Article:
Monday, February 13, 2006

Term limits for appointed judges? [updated]

[First posted: 16 November 2004. Updated: 7 March 2006, 13 May 2010.] UPDATE: More interest sparked by President Obama's nomination of Elena Kagan. See here, here, here and here. UPDATE: Some recent resurgence of interest in this topic: see Teitelbaum, Joshua C, "Age, Tenure and Productivity of the US Supreme Court: Are Term Limits Necessary?" Florida State University Law Review (forthcoming).
Abstract: This paper examines the relationship between the productivity of the US Supreme Court and the age and tenure of the Supreme Court Justices. The motivation for this paper is the Supreme Court Renewal Act of 2005 (SCRA) and other recent proposals to impose term limits for Supreme Court Justices. The authors of the SCRA and others suggest that term limits are necessary because, inter alia, increased longevity and terms of service of the Justices has resulted in a decline in the productivity of the Court as measured by the number of cases accepted for review and the number of opinions issued per term. On the whole, the empirical findings of this paper do not provide clear support for this assertion.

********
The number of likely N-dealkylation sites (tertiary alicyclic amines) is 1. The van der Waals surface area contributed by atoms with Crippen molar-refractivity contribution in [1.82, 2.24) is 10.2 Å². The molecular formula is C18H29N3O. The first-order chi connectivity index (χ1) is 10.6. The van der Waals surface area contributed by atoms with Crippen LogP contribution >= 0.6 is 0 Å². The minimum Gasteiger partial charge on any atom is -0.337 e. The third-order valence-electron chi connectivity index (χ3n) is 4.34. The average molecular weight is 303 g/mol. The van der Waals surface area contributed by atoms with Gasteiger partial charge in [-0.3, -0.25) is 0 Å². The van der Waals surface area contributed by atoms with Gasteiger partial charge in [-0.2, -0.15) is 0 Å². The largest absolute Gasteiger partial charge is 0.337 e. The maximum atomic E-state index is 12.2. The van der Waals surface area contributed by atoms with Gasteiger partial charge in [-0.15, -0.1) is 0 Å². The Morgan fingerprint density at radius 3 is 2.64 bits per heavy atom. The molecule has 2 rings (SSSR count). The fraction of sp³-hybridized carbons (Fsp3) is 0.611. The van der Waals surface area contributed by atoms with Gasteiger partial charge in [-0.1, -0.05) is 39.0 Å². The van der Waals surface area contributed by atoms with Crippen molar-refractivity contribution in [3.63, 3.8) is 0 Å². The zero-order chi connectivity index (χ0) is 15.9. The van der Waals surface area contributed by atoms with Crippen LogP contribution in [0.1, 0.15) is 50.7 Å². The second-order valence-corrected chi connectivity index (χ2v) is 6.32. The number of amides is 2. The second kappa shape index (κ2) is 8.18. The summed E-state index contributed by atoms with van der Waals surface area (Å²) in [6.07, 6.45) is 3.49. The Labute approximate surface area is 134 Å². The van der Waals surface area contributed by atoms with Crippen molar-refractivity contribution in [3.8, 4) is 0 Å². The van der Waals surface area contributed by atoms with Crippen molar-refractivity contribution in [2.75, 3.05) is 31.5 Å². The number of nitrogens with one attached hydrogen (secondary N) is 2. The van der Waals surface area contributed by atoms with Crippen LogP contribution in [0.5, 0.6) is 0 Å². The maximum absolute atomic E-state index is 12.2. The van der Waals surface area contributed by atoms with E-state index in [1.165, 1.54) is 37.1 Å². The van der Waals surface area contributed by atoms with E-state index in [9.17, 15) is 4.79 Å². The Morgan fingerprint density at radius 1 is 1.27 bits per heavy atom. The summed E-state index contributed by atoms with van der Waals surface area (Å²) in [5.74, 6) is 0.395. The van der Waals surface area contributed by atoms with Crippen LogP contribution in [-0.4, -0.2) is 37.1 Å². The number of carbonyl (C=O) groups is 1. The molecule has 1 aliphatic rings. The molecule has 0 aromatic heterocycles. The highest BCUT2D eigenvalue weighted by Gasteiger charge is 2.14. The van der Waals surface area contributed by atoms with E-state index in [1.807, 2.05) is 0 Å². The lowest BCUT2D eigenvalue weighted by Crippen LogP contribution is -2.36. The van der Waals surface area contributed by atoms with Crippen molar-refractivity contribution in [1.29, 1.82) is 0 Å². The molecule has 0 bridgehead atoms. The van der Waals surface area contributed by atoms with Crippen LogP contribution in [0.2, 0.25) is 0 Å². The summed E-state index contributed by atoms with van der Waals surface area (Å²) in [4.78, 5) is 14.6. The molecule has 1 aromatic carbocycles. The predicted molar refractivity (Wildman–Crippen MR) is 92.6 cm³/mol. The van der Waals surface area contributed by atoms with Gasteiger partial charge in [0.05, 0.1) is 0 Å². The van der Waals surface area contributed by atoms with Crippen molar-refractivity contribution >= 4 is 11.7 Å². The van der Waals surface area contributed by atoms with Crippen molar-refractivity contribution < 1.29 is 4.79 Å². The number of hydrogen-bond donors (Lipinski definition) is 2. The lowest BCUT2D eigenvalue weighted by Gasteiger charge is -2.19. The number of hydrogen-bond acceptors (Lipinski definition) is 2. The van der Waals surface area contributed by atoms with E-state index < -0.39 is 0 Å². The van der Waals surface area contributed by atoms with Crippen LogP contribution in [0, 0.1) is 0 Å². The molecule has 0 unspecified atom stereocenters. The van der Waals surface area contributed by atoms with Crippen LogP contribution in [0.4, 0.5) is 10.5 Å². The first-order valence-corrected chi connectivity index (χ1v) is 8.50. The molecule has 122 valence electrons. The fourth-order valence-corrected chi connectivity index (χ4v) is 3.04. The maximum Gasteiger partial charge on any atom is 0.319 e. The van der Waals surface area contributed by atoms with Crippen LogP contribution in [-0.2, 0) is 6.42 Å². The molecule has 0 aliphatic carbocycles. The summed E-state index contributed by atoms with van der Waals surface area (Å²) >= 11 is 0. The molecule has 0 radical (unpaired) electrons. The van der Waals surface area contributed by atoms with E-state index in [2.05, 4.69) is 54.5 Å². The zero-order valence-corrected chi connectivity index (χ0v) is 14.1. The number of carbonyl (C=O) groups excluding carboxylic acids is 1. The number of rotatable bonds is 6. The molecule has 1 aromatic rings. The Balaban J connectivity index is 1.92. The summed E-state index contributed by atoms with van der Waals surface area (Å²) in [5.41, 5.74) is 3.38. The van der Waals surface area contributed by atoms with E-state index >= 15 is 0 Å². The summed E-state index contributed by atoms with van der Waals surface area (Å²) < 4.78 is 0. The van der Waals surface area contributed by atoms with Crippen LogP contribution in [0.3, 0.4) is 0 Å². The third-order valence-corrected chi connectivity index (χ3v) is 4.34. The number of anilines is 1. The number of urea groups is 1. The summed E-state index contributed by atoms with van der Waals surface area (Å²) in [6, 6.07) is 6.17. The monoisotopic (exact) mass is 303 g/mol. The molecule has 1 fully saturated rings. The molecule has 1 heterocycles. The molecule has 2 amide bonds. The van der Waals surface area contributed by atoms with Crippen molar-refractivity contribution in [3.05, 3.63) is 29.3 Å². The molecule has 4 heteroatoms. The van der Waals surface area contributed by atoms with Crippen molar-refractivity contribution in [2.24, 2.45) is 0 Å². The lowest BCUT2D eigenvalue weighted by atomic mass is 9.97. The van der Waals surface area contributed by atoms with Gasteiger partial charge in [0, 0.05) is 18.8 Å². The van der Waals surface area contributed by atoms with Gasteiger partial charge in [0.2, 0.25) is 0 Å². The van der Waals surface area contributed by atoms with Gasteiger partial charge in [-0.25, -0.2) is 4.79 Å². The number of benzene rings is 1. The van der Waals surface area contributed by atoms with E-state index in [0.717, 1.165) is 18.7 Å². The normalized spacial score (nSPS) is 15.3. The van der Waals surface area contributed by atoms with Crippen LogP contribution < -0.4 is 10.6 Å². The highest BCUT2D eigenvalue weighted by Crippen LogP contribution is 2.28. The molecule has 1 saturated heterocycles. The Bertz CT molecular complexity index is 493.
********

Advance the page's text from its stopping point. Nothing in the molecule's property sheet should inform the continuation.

Czarnezki, Jason J, "A Call for Change: Improving Judicial Selection Methods," 89 Marquette Law Review (2005) 169-78.